May 30, 2018 rated it it was ok
Shelves: philosophy, sociology
Not great as an introduction, assumes you already know a lot about the topic and uses a lot of jargon.
Gnuehc Ecnerwal
Dec 15, 2019 rated it liked it
(Second Edition)
This book provides a thumbnail summary of the very wide scope that the ambitious Frankfurt School tried to conquer with their critical analysis. Needless to say, it is lacking in details. It does an adequate job in covering the key figures and their contributions to the movement. The author went beyond retracing the interactions between the ideas that came out of the Frankfurt School and the greater political and cultural environments that they reached, he chose to add some of h
Daniel Cunningham
I'm going to second what a number of other reviewers have written, namely that for the uninitiated the lack of definitions or introductions of a number of terms is confusing, to say the least. It is odd because the author notes early on that excessive jargon and a certain amount of obscurantism was built into the writing of the critical theorists more or less on purpose. Having pointed that out he, or his editors, leave out the extra signposts and definitions that would combat this.

That said, I
Ben Hourigan
Not what I was hoping for, which was a plain-language guide to critical theory. Once near-nonsense terms like “the ontology of false conditions” are introduced, Bronner happily relies on them for the rest of the book. It’s a shame, because plenty of interesting ideas came out of the Frankfurt School, but incomprehensible writing style is often a major flaw. Critical theory deserves a guide that clearly communicates what it has to offer, but this is not it.
David Berry
Jun 05, 2012 rated it did not like it
I read Peter Singer's outstanding introduction to Hegel from the same series. This book is two leagues down. It superficially treats the intellectual concerns of the Frankfurt School and turns glib in its contemporary politics. ...more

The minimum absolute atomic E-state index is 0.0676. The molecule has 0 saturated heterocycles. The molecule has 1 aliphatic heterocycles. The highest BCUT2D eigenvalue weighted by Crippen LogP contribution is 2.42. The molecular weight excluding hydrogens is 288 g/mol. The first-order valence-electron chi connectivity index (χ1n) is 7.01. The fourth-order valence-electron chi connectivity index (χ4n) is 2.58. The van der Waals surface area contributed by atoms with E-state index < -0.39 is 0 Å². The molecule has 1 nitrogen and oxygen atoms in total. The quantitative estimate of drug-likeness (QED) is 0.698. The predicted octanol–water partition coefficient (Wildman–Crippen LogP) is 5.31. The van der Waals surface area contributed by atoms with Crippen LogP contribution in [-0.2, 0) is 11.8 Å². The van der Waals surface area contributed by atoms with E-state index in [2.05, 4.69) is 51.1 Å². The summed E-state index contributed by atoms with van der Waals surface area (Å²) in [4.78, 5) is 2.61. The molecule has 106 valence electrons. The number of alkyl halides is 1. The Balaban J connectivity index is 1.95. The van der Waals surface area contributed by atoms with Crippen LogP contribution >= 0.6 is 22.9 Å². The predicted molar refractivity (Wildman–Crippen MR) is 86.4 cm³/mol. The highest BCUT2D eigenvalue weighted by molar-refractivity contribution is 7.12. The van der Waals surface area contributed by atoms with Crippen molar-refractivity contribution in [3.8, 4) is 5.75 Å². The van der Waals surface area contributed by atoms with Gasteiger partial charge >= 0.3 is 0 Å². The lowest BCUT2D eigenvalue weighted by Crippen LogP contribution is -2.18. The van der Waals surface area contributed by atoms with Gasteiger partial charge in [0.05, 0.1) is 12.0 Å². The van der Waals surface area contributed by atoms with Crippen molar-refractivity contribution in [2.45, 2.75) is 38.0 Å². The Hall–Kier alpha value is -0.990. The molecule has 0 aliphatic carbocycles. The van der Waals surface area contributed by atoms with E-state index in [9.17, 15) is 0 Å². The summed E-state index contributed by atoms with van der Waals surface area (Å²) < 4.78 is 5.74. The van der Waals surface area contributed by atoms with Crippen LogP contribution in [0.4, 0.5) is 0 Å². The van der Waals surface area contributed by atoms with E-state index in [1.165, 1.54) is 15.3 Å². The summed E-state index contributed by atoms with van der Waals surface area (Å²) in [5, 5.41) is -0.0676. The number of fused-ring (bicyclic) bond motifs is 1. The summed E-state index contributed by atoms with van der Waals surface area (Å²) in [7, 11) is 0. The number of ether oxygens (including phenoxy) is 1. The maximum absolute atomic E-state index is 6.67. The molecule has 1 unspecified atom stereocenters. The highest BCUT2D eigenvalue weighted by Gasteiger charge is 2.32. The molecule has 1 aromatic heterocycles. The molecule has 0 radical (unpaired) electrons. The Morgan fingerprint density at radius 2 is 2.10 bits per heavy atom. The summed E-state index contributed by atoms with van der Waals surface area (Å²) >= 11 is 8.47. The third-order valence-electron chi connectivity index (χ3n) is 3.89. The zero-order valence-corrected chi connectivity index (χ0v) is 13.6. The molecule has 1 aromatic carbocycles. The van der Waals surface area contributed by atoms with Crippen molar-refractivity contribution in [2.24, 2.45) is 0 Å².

Aug 26, 2014 rated it it was ok
Shelves: 2014, non-fiction
books like this are why my engagement with theory over the last six years of university has been incredibly piecemeal.
Katrina Sark
Apr 12, 2019 rated it really liked it  ·  review of another edition
Introduction: What is Critical Theory?

p.1 – Critical theory was generated between World War I and World War II, and its most important representatives would wage an unrelenting assault on the exploitation, repression, and alienation embedded within Western civilization.

p.2 – Both Kant and Hegel incarnated the cosmopolitan and universal assumption deriving from the European Enlightenment of the seventeenth and eighteenth centuries. They relied upon reason to combat superstition, prejudice, cruel
Abner Rosenweig
Nov 07, 2020 rated it did not like it
Teaching requires the ability to empathize with the student, to remember what it was like to be a beginner, and to explain from a clear yet unpatronizing perspective.

Bronner seems incapable of seeing things from the perspective of a novice. He writes as if he's speaking to an audience who is already well-versed in critical theory, assuming a great deal of technical expertise -- hardly appropriate for an introductory text!

Bronner also wastes a great deal of space on tangents, interjecting person
Mohit Dhanjani
Jan 28, 2019 rated it really liked it  ·  review of another edition
Great little detour, courtesy of Prof. Avijit Pathak.
It was entirely a new perspective and subject for me to consider.
This book was light, smooth, short and updated.

Considering it was new to me and there were a lot of books mentioned in it, I will have to reread it sometime later.

Overall, a book if you are interested in the Frankfurt School.
Oct 15, 2020 rated it really liked it
Bronner takes on the thankless task of trying to explain a nearly (and perhaps deliberately) unexplainable topic, and does pretty well given what he had to work with. At least I assume he did, since I have nothing at hand to compare this book to. (For other Very Short Introductions, there are often other introductory works on the same topics such as The Complete Idiot's Guides, the For Dummies series, etc. Thus one can compare a VSI such as: Intelligence: A Very Short Introduction to: Intelligen ...more
Sep 16, 2020 rated it liked it